Open Enrollment is right around the corner and this will be a markedly different landscape. For one, the individual mandate will be zeroed out for 2019 and the Administration has pushed several new reforms into the Marketplace, including making short-term plans and association health plans available. How consumers react to this flexibility and increase choice will inform future policy considerations.

The Administration also took steps last week to grant states additional flexibility through 1332 waiver guidance. The guidance makes a number of changes, which we covered last week, including focusing the availability coverage instead of the number of people actually covered as a result of the waiver. It also focuses on aggregate effects of a waiver rather than the requirement that the coverage guardrail be met for specific subpopulations. The guidance also creates avenues for including coverage options such as STLDI and association health plans. Lastly, moving forward, 1332 waivers could be proposed via executive order or state regulation, as opposed to going through the state legislative process.

Additionally, the Administration issued a proposed rule to expand the use of health reimbursement arrangements (HRAs). HRAs are employerfunded, tax-advantaged personalized health benefit that reimburses employees for qualified medical/health insurance expenses. The rule would allow HRAs to be used to help pay for worker’s premiums, including premiums of STLDI plans. Additionally, under the proposed rule, if HRAs are used to pay for individual health insurance premiums it would count as coverage to satisfy the employer mandate. This could increase the number of individuals on the Marketplace, as employers switch from traditional coverage to using HRAs to fund insurance options.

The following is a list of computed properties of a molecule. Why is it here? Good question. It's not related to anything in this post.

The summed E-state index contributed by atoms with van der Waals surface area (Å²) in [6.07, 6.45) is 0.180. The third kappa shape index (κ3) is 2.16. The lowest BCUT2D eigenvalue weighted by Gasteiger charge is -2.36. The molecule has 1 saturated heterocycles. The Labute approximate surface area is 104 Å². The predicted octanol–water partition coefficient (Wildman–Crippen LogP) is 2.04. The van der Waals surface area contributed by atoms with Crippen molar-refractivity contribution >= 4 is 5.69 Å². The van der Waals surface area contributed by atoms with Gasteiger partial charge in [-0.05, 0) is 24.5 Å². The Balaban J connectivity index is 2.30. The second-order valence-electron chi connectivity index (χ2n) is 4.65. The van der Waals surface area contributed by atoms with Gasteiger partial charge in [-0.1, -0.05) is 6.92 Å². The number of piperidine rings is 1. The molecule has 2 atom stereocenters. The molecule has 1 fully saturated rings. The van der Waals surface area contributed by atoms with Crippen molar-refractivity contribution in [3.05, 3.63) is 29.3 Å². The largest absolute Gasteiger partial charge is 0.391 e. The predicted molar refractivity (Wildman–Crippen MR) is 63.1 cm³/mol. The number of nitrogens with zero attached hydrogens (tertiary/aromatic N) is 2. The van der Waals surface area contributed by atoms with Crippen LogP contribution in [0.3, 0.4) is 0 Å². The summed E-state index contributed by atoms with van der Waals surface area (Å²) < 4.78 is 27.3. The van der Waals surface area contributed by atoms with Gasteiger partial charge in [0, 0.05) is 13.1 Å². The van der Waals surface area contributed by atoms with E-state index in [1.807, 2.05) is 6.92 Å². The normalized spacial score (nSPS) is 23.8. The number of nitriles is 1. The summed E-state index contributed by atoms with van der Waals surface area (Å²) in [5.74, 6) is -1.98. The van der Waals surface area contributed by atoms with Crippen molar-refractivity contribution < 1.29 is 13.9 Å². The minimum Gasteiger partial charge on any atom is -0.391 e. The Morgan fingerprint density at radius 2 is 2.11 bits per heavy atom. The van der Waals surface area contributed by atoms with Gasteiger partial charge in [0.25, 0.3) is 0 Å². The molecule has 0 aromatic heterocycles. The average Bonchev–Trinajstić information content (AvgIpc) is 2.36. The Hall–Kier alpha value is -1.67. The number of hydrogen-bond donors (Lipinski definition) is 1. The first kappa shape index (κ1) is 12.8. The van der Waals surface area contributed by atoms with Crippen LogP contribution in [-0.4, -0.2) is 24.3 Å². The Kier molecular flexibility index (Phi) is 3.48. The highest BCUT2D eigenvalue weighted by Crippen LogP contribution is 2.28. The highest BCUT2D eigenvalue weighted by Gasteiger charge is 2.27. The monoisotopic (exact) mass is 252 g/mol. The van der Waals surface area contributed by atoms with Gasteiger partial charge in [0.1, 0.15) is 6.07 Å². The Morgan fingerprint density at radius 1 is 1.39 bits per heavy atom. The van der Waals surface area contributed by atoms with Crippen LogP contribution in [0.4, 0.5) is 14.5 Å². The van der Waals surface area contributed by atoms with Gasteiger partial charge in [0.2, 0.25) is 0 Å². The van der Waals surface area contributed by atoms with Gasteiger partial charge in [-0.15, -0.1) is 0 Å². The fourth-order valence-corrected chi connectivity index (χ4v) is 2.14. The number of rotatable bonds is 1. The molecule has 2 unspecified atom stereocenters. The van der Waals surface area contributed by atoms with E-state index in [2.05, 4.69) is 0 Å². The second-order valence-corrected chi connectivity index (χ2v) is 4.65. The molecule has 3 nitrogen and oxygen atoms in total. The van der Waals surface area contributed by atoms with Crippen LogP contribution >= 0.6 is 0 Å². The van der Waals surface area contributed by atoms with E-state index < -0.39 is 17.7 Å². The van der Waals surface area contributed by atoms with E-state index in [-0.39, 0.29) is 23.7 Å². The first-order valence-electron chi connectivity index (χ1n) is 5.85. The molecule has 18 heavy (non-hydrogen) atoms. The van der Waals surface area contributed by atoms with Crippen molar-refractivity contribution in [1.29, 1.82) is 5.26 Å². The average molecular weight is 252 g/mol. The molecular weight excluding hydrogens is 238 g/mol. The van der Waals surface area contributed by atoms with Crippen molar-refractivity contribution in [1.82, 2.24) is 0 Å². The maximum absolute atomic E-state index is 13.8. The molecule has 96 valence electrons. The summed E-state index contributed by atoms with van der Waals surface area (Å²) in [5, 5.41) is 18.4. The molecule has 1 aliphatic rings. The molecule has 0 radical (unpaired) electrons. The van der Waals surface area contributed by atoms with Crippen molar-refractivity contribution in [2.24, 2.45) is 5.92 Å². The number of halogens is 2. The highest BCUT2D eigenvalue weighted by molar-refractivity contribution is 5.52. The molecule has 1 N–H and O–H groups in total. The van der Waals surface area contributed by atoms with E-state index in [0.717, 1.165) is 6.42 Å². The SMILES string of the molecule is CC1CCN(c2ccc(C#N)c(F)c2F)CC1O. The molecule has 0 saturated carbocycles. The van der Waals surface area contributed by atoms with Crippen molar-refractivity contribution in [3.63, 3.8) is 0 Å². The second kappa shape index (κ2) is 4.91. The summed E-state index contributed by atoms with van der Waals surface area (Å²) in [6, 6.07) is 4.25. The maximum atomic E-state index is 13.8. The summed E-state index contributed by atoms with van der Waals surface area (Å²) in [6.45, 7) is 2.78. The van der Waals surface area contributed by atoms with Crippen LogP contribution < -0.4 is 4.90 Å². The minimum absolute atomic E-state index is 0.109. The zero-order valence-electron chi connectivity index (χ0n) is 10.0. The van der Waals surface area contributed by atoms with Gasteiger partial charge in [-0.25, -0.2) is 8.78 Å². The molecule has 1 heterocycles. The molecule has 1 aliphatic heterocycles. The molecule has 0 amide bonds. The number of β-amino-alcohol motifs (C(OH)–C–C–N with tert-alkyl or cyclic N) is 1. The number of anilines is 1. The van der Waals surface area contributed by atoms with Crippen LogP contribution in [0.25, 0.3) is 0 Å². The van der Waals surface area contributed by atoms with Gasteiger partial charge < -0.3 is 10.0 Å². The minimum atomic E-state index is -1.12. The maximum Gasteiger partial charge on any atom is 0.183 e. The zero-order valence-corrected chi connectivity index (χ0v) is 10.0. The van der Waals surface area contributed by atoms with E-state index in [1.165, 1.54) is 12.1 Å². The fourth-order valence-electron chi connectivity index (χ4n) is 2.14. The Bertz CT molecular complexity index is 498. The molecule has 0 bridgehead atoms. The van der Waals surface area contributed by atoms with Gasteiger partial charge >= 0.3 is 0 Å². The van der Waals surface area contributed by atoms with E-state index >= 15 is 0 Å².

There’s still debate over the impact of certain changes to the Marketplace and how much certain changes will be utilized throughout the country. As the Administration creates more options in the Marketplace, it reduces regulatory requirements and provides individuals with different choices for coverage. However, this also can lead to a sicker individuals remaining in the Marketplace leaving a sicker risk pool which will ultimately raise premiums.

With the individual mandate gone and alternatives to traditional Marketplace coverage, such as AHPs and STLDI, providing less coverage, people who are at higher risk (i.e., sicker individuals) will not be attracted to these plans. Instead they will likely to continue seek options with ACA coverage requirements, while healthier individuals seek cheaper options. This ultimately leaves the Marketplace with a sicker risk pool and higher costs. Or so the theory goes. We are about to become fully engaged in a real world proof of behavioral economic theory.

THIS WEEK IN THE HOUSE

On recess until November 13th .

THIS WEEK IN THE SENATE

On recess until November 13th .

THIS WEEK IN MEDPAC

MEDPAC will be holding its November Public Meeting November 1-2nd. For more information, click here